2.) God appoints people, not procedures. On this point there is rather wide disagreement and I readily concede that my view may represent a very small minority. I believe the personal language Paul deploys in Romans 13 in reference to “authorities” cannot be interpreted as institutional. In other words, I don’t think the “authorities” Paul refers to in Romans 13 are the constitutions, procedures, or processes of the state, but to the personswho rule that state as God’s “servants.” Sometimes God gives us the rulers we need, and sometimes he gives us the rulers we deserve; that is the Divine prerogative. Israel pleads for “a king to judge us” so that they may be “like all nations” (1 Sam 8), and they are given Saul. The church would I think do well to heed the theological lesson here and resist the temptation to hope in a state that cannot possibly achieve what God achieves in Christ. We are but pilgrims longing for our true Home.
3.) What, then, are we doing when we vote? A question I ask myself repeatedly, especially around election time. The answer depends almost entirely upon what we think we are doing when we vote. When we vote we are casting a ballot in favor of the candidate whom we believe will do the best job of governing. We vote in favor of someone, even if we mean it only symbolically. To undertake this particular activity—voting—the Christian must be convinced that the ballot is cast as an obedient response to the command of God in discipleship. The question any Christian must put to himself, therefore, is whether God has commanded he vote as an essential step in his ongoing walk in the Spirit. One participates willingly in democratic elections as a disciple or not at all.
4.) Voting is comparably less potent than another, fully potent form of political activity: prayer. It is indeed rather distressing that a church so confounded and horrified by the current political atmosphere prays so irregularly for the authorities that preside over it. Our most powerful political activity is perhaps the least engaged. We’re far more ready to effect political change in the booth than in the closet. Writing in the face of tremendous persecution, a very early (anonymous) writer of the early church remarks, “I will pay honor to the emperor not by worshipping him but by praying for him.” And indeed it seems the basic posture of the early church was deeply intercessory.
5.) Rather than focusing on whether or how to craft a state, we would do better to give our attention to the callings God has uniquely given us. Carrying out our vocations is political by definition. We are, after all, citizens of two cities, one earthly and one heavenly. We have no biblical reason to expect, much less to seek, the ideal political state this side of the eschaton. We sojourn toward it but we will not behold it until the coming of the Son in judgment, when evil and injustice are inevitably and finally expunged. On that day we will relish the truth that concludes John’s Revelation:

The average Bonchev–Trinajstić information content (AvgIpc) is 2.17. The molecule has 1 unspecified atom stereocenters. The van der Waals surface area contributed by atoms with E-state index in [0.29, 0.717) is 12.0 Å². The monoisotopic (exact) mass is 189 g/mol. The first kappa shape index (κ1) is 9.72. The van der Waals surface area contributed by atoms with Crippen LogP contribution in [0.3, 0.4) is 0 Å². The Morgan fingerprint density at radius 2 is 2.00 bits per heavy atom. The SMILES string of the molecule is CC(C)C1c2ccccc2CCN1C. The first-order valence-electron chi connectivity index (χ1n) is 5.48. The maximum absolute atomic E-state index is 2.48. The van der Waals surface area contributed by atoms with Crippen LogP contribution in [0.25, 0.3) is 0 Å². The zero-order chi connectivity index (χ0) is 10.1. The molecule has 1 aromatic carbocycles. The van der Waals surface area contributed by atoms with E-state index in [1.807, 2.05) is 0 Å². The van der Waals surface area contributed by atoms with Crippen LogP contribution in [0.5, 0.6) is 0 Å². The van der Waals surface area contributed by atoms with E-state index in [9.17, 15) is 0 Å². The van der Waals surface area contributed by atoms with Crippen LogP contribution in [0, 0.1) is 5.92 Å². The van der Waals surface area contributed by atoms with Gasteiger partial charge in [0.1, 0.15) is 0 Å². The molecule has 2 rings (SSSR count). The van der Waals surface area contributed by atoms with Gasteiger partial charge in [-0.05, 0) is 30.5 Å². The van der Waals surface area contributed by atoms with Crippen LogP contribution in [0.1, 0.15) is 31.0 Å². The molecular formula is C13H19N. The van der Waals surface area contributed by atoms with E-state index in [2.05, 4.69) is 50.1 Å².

There shall no more be anything accursed, but the throne of God and of the Lamb shall be in it, and his servants shall worship him; they shall see his face, and his name shall be on their foreheads. And night shall be no more; they need not light of lamp or sun, for the Lord God will be their light, and they shall reign forever and ever. (Rev. 22:3-5)
“Yes,” you might ask, but what are we to do now in our current contexts? In the meantime, I suggest, our task is to carry out our vocations faithfully and obediently, heeding the word of Christ and bearing witness to the truth of his rule. Some individuals will be called expressly to political office, to minister to society as God’s servant. That calling is, of course, for God to decide and the task is carried out no differently than the butcher’s or baker’s. The magistrate punishes evil and rewards good, remaining eager to maintain conditions for mutual flourishing. Nevertheless, regardless of our specific vocations, we undertake them faithfully on the assumption that in bearing witness to the rule of Christ we manifestly alter the political sphere. Walking in the Spirit changes things. Any “crafting” of our state is achieved through the power of the Spirit, our eyes are ever fixed on Christ. Prior to any crafting of state is the crafting of the Church into people able and eager to live as Christ’s body and to carry his message of good news to all who will listen.
The view expressed in this commentary belongs solely to the author and is not necessarily the view of the ERLC.
 Edmund Burk, Reflections on the Revolution in France, Thomas H. D. Mahoney, ed. (Indianapolis: Liberal Arts Press, 1955), 40.
 Augustine, City of God. R. W. Dyson, ed. (Cambridge: Cambridge University Press, 1998), 227.
 The crucial question related to appointment of evil rulers must be set-aside for now, but I do hope to address it directly in the future.
 O’Donovan and O’Donovan, From Irenaeus to Grotius. (Grand Rapids: Eerdmans, 1999), 14.